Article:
The Bristol-Myers Squibb Foundation has announced six grants totaling nearly $3 million to help address the mental health needs of returning veterans.
Awarded through the foundation's Mental Health & Well-Being initiative, the grants include $916,000 over three years to the University of Michigan to pilot the Peer Advisors for Veteran Education program for veterans attending college; $550,000 over two years to the University of California, San Francisco to design and implement online courses and an online mental health support system for veterans; $334,224 over two years to the Bedford VA Research Corporation for a pilot program to prevent intimate partner violence among veterans receiving mental health care; and $300,000 over two years to the National Center on Family Homelessness to build community support services and healthcare worker capacity for homeless female veterans.
In addition, two grants were awarded to study the effectiveness of Vets Prevail, an online resource developed by mental health researchers and clinicians with backing from the National Science Foundation and the McCormick Foundation: Rush University Medical Center's Department of Behavioral Sciences will receive $587,578 over two years to conduct a formal, randomized controlled trial to evaluate the efficacy of the Vets Prevail model, while Iraq and Afghanistan Veterans of America will receive $181,765 to help recruit patients for the trial and to produce a research paper highlighting the results.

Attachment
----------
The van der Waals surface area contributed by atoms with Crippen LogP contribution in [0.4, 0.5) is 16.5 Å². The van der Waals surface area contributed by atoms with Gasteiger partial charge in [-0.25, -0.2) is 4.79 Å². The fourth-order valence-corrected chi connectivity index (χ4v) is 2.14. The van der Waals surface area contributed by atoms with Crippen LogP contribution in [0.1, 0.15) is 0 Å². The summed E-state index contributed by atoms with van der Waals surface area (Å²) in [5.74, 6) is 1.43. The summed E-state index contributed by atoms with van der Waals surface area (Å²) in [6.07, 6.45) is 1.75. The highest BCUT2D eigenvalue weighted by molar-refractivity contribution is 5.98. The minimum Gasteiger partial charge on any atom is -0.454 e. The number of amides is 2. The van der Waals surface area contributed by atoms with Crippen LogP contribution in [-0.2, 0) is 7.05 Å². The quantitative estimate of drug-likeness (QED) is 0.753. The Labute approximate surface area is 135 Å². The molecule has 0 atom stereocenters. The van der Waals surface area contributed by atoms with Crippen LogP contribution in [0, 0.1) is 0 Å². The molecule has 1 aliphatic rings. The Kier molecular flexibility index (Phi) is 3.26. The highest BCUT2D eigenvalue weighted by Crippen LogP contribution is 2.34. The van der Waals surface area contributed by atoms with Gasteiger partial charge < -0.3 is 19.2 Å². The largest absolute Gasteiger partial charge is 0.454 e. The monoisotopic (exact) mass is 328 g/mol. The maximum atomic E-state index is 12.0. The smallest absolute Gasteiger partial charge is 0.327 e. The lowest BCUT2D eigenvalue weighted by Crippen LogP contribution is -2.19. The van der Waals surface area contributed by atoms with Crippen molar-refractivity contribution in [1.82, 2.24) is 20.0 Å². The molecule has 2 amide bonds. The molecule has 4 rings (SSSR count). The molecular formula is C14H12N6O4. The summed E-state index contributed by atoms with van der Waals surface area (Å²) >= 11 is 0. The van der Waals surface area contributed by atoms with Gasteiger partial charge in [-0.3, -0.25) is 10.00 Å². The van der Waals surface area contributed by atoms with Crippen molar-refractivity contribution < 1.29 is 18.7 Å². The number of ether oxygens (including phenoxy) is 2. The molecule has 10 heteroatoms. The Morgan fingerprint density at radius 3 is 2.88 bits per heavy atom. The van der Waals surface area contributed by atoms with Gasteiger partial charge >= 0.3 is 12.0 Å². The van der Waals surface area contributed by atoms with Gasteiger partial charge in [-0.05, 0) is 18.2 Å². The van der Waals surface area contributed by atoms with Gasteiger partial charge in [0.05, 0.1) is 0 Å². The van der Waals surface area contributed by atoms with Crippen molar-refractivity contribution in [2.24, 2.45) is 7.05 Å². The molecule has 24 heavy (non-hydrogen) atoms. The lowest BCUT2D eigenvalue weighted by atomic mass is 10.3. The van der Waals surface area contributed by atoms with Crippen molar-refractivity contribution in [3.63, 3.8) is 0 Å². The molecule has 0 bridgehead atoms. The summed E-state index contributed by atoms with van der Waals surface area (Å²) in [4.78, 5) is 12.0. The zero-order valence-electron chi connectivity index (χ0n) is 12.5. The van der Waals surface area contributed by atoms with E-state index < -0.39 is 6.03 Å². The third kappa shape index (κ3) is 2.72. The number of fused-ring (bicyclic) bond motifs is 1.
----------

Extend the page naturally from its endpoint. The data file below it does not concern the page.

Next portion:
"While the funding for each initiative is limited to one, two, or three years, each is structured to provide sustainable and ongoing support for our veterans," said Bristol-Myers Squibb Foundation director Catharine Grimes. "In addition, project findings and experiences will be widely shared with other public and private institutions and community-based organizations through published results, conferences, symposia, white papers, and online presentations."